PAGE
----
Color your own Purim puppets to put on a show! Use it as a teaching tool to teach the story, a fun Purim party activity for kids or grown-ups instead of this Purim craft, or just print them and have fun on your own. Disclosure: this post contains commissioned links.
With Purim right around the bend I wanted something fun for M to do at HOME. Even though he does plenty at school for each chag, I think he feels special when he already knows what the teacher is talking about because we’ve done something together.
We still have our felt Purim play set from two years ago, so this time I made these color-in Purim puppets – something he can get involved in with me, that focuses more on the story of Purim rather than the traditions.
Yes, I know, all these photos show a version of these color-in Purim puppets that were clearly colored by me. M did make a version with lots of gold glitter and black marker, but they disappeared before I had a chance to photograph them for this post! They are featured in our video below, though.
As you can see, I colored these Purim puppets as well. That’s the beauty of them – they are simple enough for kids, but are a fun challenge for grown-ups as well. I used Prismacolor Premier brush-end double tipped markers, including the portrait pack.
I was able to nail Esther’s olive skin tone, while getting a variety of tones for the other characters.
You can download the Purim Puppets below (donations are optional, you can enter $0 as the price, but a small tip helps us run this blog and pay our hosting and other fees):
In case you prefer to just grab the full color version, I did create a printable color set, available in my Etsy shop.
Included in this free printable bundle of color-in Purim puppets is a 2-page PDF file with the following characters. I’ll include the description for the benefit of those of you that may not be familiar – in order of the photo below, from left to right:
- Queen Vashti: The evil queen who worked her Jewish slave maids with a cruel fist. She was killed by her husband for not obeying him.
- Haman: The primary villain of the story, with his infamous triangle shaped hat. He twisted events and facts so that the king agreed to kill out all the Jews.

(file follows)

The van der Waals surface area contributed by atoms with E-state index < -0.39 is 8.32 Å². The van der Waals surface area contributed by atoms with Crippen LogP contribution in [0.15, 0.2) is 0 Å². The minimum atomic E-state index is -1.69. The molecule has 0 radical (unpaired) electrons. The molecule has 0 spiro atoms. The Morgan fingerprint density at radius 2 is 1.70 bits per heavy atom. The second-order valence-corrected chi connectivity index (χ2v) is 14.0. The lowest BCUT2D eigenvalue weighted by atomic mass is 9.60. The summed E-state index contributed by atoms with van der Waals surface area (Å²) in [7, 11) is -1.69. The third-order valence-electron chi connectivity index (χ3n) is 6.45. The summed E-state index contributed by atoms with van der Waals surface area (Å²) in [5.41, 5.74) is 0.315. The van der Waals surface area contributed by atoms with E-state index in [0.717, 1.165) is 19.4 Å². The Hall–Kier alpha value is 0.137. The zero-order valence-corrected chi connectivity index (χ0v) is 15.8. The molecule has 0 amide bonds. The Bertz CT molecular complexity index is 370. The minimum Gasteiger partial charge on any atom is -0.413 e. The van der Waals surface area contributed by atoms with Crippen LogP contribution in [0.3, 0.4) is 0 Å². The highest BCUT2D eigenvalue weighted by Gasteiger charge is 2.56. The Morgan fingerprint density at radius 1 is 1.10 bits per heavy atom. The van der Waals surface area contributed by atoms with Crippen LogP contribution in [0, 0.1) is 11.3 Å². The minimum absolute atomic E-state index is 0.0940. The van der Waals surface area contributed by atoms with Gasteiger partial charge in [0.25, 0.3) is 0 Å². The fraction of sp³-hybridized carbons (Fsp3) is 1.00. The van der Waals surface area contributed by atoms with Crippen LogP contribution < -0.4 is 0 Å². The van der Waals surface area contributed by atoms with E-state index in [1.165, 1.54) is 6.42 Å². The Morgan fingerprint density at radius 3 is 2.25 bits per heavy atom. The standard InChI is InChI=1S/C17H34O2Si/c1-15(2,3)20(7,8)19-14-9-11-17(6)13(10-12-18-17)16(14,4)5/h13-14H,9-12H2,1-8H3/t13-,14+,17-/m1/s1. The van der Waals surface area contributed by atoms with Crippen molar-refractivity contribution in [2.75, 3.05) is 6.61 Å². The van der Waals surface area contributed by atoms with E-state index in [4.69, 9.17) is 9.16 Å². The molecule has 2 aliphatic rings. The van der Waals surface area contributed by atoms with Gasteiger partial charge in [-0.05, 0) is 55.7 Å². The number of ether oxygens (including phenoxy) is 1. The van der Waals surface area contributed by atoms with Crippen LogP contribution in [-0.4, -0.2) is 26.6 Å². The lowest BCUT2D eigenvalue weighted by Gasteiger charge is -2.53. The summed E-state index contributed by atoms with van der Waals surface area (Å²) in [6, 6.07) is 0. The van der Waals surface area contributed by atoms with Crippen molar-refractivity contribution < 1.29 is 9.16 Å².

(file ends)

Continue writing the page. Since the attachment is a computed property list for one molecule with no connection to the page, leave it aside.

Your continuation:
- Queen Esther: The hero of every little Jewish girl, Esther did not want to be queen but she was chosen to replace Vashti. She risked her life for her people and used her influence to save them.
- Mordechai: The leader of the Jewish people at the time, a righteous man, who was also Esther’s uncle and guardian.
- King Achashveirosh (Ahasuerus) – The foolish king of Persia at the time, who played along with Haman’s game, but was also willing to spare the Jews when he felt that Haman was trying to grab his crown – and when he found out that Esther is Jewish.
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Here is a full rundown of the Purim story for those of you want it.
The story of Purim is about a strong female figure, in a period where the law of the land was that if a wife does not obey her husband she is worthy of death. She is a true role model for our daughters, a quiet yet heroic personality, who did not WANT to be queen, but used it to the advantage of her people.
Use these fun Purim puppets to put on a show with the family or the class. Use it to teach the story of Purim or for some fun role play.
These were mainly designed with kids in mind – if you’re looking for something that’s great for teens or adults check out these color-in masks.
What you need to assemble your color-in Purim puppets:
- Crayons and markers (My son used an odd assortment, and I used Prismacolor Premier markers)
- A printout of the Purim puppets
- An extra sheet of card stock for each page.
- Craft sticks in fun colors
How to assemble your color-in Purim puppets:
It’s easy! Watch the video below or follow the step-by-step right after it.
- Color in your puppets
- Cut them out back to back with a piece of card stock, so you have a stiff paper the same shape as your puppet.
- Glue a craft stick 1″ into the bottom of your puppet
- Glue the puppet and the cardstock together so that they sandwich the craft stick.
- Dry and have fun!
You don’t have to sandwich it with card stock, it’s just a wee bit floppy that way. If you’re doing it with younger children, skip this step to simplify the process. If you really plan to put on a fun show for the kids, definitely back it with card stock.
In case you missed it, you can download the free printable Purim puppets below. Donations are optional – we want everyone to be able to enjoy these! We give the option to “tip” us to help us run this blog, as we don’t yet have ads and we are trying to cover our basic running costs.
Who will be coloring and enjoying these Purim puppets? What’s your favorite part of Purim? Comment below!